Historian: Obama will affect how we remember Lincoln on the 200th anniversary

WEST LAFAYETTE, Ind. — The connections between presidents Barack Obama and Abraham Lincoln define Obama’s image today, but these associations also influence how Lincoln will continue to be remembered, says a Purdue University historian.

“Lincoln, who was born 200 years ago on Feb. 12, is known as a great speechwriter, thinker and consensus builder,” says Caroline E. Janney, an assistant professor of history who studies Civil War memorials and remembrance. “While people are watching how Obama is following Lincoln, many may not realize that today’s president is shaping the way we remember the 16th president. Memory is always crafted by its contemporary context.”

abraham-lincoln-625

Janney says one type of memory is called the collective memory. Collective memory refers to the ways in which different groups reconstruct the past by adapting historical facts to fit the present. When individuals look to the past, or their perceived sense of past, they often create a sense of community. For example, white southerners may still look to their region’s Confederate history to create a common bond, while those from Illinois may refer to themselves as from the “land of Lincoln.” They use the past to create a community among people in the present.

Using historical facts to fill in the needs of the present in reconstructing the past creates a collective memory. For example, how people from the North and South remember Lincoln differs, and those differences, when expressed in each region’s monuments and memorials, create a sense of community for those who share a common past, she says.

“Obama has consciously constructed his connections to Lincoln from announcing his campaign in Springfield to using Lincoln’s Bible during the inauguration,” Janney says. “Obama and his staff are hoping to use the nation’s collective memory to set the tone for this administration.

“The way Lincoln’s image is used will affect how we remember Lincoln. In the celebration of his 200th birthday, it will be interesting to see what celebrations focus on and what images from 2009 will carry forward.”

Another type of memory is contested memory. Historians agree that memory isn’t something that just happens, but it’s creating something by determining what should be omitted or included in the historical record.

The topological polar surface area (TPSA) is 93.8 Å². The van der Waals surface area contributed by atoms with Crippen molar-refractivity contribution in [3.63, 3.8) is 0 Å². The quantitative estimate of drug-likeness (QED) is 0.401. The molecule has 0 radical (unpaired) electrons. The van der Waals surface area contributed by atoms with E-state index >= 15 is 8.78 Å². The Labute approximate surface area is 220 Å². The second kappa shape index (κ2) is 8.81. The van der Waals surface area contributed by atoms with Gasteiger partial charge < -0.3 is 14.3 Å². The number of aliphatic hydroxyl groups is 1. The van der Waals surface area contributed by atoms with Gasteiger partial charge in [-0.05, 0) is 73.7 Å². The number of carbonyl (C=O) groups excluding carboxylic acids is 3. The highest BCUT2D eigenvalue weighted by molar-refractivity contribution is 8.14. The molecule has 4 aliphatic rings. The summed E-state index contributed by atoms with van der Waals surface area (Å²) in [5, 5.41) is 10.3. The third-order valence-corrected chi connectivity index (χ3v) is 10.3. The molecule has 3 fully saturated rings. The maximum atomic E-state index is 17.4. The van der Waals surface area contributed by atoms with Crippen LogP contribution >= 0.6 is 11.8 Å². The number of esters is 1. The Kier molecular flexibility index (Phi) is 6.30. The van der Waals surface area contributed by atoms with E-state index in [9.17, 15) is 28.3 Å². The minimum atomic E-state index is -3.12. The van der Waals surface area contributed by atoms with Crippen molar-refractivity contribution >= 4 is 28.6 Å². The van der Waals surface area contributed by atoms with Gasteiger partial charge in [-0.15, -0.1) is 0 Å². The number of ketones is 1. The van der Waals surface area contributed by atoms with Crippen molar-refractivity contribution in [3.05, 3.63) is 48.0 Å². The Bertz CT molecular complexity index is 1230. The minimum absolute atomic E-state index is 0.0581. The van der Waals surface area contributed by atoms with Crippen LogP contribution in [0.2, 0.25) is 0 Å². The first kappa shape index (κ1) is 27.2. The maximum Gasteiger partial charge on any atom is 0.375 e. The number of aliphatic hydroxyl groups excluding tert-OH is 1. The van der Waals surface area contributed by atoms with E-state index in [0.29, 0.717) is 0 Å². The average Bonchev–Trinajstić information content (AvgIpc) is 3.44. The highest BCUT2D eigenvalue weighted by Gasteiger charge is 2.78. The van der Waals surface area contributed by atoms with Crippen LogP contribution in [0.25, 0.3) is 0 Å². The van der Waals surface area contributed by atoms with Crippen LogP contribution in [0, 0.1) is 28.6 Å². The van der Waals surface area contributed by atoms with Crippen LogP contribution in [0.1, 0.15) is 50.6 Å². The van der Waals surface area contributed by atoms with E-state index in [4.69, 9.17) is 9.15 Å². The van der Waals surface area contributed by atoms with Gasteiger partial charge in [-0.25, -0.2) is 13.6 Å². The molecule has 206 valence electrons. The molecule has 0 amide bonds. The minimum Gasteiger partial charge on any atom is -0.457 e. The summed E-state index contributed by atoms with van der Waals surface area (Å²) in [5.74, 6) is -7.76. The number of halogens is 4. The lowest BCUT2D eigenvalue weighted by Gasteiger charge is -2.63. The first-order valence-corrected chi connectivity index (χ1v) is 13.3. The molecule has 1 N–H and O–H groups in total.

“Two prominent ways Lincoln is remembered are as the great emancipator and as a rugged frontiersman who was a self-made man,” she says. “But these perceptions are contested. Some historians argue that slaves emancipated themselves and Lincoln was not the key force in their freedom. Others try to dispel the image of him as frontiersman who educated himself because he was part of a middle-class family and he married a woman from a slave-holding family.”

Who contests these characteristics depends on the time and the group, Janney says.

“People are going to remember different things during different points of history,” Janney says. “Even if this year was not the 200th anniversary, national healing is still important because our nation has been so polarized in recent years. Of course, this is nothing like the 1860s, but it’s always helpful to look at the past to see what we can learn from it.”

Janney is writing about the memory of Lincoln in an upcoming Civil War series that will be published by the University of North Carolina Press to mark the 150th anniversary of the war. She also is author of the book “Burying the Dead but Not the Past: Ladies’ Memorial Associations and the Lost Cause.”

In Related News:

One Response to “Historian: Obama will affect how we remember Lincoln on the 200th anniversary”

Trackbacks/Pingbacks

  1. […] Caroline E. Janney “Historian: Obama will affect how we remember Lincoln on the 200th anniversary”: “Lincoln, who was born 200 years ago on Feb. 12, is known as a great speechwriter, thinker and consensus builder,” says Caroline E. Janney, an assistant professor of history who studies Civil War memorials and remembrance. “While people are watching how Obama is following Lincoln, many may not realize that today’s president is shaping the way we remember the 16th president. Memory is always crafted by its contemporary context.” “Obama has consciously constructed his connections to Lincoln from announcing his campaign in Springfield to using Lincoln’s Bible during the inauguration. Obama and his staff are hoping to use the nation’s collective memory to set the tone for this administration. The way Lincoln’s image is used will affect how we remember Lincoln. In the celebration of his 200th birthday, it will be interesting to see what celebrations focus on and what images from 2009 will carry forward.” “Two prominent ways Lincoln is remembered are as the great emancipator and as a rugged frontiersman who was a self-made man. But these perceptions are contested. Some historians argue that slaves emancipated themselves and Lincoln was not the key force in their freedom. Others try to dispel the image of him as frontiersman who educated himself because he was part of a middle-class family and he married a woman from a slave-holding family.” “People are going to remember different things during different points of history. Even if this year was not the 200th anniversary, national healing is still important because our nation has been so polarized in recent years. Of course, this is nothing like the 1860s, but it’s always helpful to look at the past to see what we can learn from it.” – Lafayette Online, 2-11-09 […]


Greater Lafayette Community Calendar

 September 2018
SMTWTFS
2627282930311
2345678
9101112131415
16171819202122
23242526272829
30123456